Surgical treatment of post-traumatic myelopathy associated with syringomyelia

Thomas T. Lee, Gustavo J. Alameda, Elizabeth Camilo, Barth A. Green

Research output: Contribution to journalReview articlepeer-review

59 Scopus citations


Study Design. Retrospective review. Objective. Evaluate the clinical outcome of surgical intervention for post-traumatic syringomyelia. Introduction. Progressive post-traumatic cystic myelopathy (PPCM), or syringomyelia, can occur after spinal cord injury. The authors present their surgical treatment protocol and treatment outcome of a series of patients with post-traumatic syringomyelia. Methods. The medical records of 53 patients with PPCM undergoing surgical treatment were reviewed. Laminectomies and intraoperative ultrasonography were performed. For patients with no focal tethering and only a confluent cyst on ultrasonography, a syringosubarachnoid shunt (stent) was inserted. For patients with both tethering and a confluent cord cyst, an untethering procedure was performed first. When a cyst showed significant size reduction (>50%) after untethering, no shunt was placed. When the cyst size persisted on ultrasonographic images, a short syringosubarachnoid shunt was used. The mean follow-up was 23.9 months for the 45 patients available for follow-up (range 12-102 months). Results. The interval between the causative event and the operation was from 5 months to 37 years (mean 6.5 years). Pain was the most frequent manifestation, followed by motor deterioration and spasticity. Postoperative improvements in >50% of the patients were noted in those presenting with worsening motor function or spasticity. In 19 of 28 patients with associated tethered spinal cord, untethering alone caused significant collapse of the cyst. Postoperative MRI demonstrated cyst collapse in 95% of the patients with untethering alone and 93% of the patients with a syringosubarachnoid shunt. Conclusion. Post-traumatic syringomyelia can occur with or without cord tethering. Untethering alone for patients with cord tethering and cyst formation can reduce cyst size and alleviate the symptoms and signs of syringomyelia in the majority of these cases. Untethering with expansion of subarachnoid space with an expansile duraplasty may be a more physiologic way of treating a tethered cord with associated syringomyelia, i.e., treating the cause rather than the result.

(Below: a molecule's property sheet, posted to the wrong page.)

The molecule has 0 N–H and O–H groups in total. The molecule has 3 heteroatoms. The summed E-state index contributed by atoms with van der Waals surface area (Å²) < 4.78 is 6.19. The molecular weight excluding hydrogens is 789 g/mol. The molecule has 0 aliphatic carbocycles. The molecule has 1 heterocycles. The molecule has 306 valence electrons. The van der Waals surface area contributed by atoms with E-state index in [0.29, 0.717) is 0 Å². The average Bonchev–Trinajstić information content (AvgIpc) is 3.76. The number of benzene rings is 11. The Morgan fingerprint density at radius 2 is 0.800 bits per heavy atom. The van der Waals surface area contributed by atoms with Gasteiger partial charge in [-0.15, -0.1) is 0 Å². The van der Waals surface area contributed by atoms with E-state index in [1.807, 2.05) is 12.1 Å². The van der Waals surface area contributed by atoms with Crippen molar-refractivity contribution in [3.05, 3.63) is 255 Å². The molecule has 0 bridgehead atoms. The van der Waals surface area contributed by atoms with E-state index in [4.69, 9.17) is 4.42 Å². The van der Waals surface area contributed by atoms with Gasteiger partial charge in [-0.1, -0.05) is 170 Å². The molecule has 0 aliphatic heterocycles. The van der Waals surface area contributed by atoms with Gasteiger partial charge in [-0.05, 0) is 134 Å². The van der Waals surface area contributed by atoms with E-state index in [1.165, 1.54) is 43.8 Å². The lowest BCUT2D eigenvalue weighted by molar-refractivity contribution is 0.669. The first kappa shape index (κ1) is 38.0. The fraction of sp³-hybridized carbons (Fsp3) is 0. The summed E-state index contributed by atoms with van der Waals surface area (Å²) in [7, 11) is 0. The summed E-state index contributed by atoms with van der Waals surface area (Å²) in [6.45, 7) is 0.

Original languageEnglish (US)
Pages (from-to)S119-S128
Issue number24 SUPPL.
StatePublished - Dec 15 2001


  • Progressive post-traumatic cystic myelopathy (PPCM)
  • Progressive post-traumatic myelomalacic myelopathy (PPMM)
  • Spinal cord injury
  • Syringomyelia

ASJC Scopus subject areas

  • Physiology
  • Clinical Neurology
  • Orthopedics and Sports Medicine


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